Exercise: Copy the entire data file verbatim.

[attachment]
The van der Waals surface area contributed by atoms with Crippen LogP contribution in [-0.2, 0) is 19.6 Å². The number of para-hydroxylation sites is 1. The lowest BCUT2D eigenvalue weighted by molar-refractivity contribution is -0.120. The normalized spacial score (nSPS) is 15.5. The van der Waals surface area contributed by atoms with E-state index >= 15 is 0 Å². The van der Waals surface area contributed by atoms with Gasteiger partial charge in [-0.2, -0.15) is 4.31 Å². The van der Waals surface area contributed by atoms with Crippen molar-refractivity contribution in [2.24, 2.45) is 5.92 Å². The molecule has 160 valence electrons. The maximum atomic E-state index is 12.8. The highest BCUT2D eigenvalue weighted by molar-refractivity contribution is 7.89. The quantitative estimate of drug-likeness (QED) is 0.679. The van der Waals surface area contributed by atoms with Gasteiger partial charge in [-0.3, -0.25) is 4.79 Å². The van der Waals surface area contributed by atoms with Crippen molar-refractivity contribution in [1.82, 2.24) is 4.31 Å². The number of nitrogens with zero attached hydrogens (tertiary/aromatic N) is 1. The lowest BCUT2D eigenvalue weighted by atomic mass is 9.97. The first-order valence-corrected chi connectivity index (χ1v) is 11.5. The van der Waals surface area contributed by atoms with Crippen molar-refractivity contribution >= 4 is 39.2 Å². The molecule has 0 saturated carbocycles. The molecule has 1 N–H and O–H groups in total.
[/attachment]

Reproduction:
The van der Waals surface area contributed by atoms with Crippen LogP contribution in [-0.2, 0) is 19.6 Å². The number of para-hydroxylation sites is 1. The lowest BCUT2D eigenvalue weighted by molar-refractivity contribution is -0.120. The normalized spacial score (nSPS) is 15.5. The van der Waals surface area contributed by atoms with E-state index >= 15 is 0 Å². The van der Waals surface area contributed by atoms with Gasteiger partial charge in [-0.2, -0.15) is 4.31 Å². The van der Waals surface area contributed by atoms with Crippen molar-refractivity contribution in [2.24, 2.45) is 5.92 Å². The molecule has 160 valence electrons. The maximum atomic E-state index is 12.8. The highest BCUT2D eigenvalue weighted by molar-refractivity contribution is 7.89. The quantitative estimate of drug-likeness (QED) is 0.679. The van der Waals surface area contributed by atoms with Gasteiger partial charge in [-0.3, -0.25) is 4.79 Å². The van der Waals surface area contributed by atoms with Crippen molar-refractivity contribution in [1.82, 2.24) is 4.31 Å². The number of nitrogens with zero attached hydrogens (tertiary/aromatic N) is 1. The lowest BCUT2D eigenvalue weighted by atomic mass is 9.97. The first-order valence-corrected chi connectivity index (χ1v) is 11.5. The van der Waals surface area contributed by atoms with Crippen molar-refractivity contribution >= 4 is 39.2 Å². The molecule has 0 saturated carbocycles. The molecule has 1 N–H and O–H groups in total.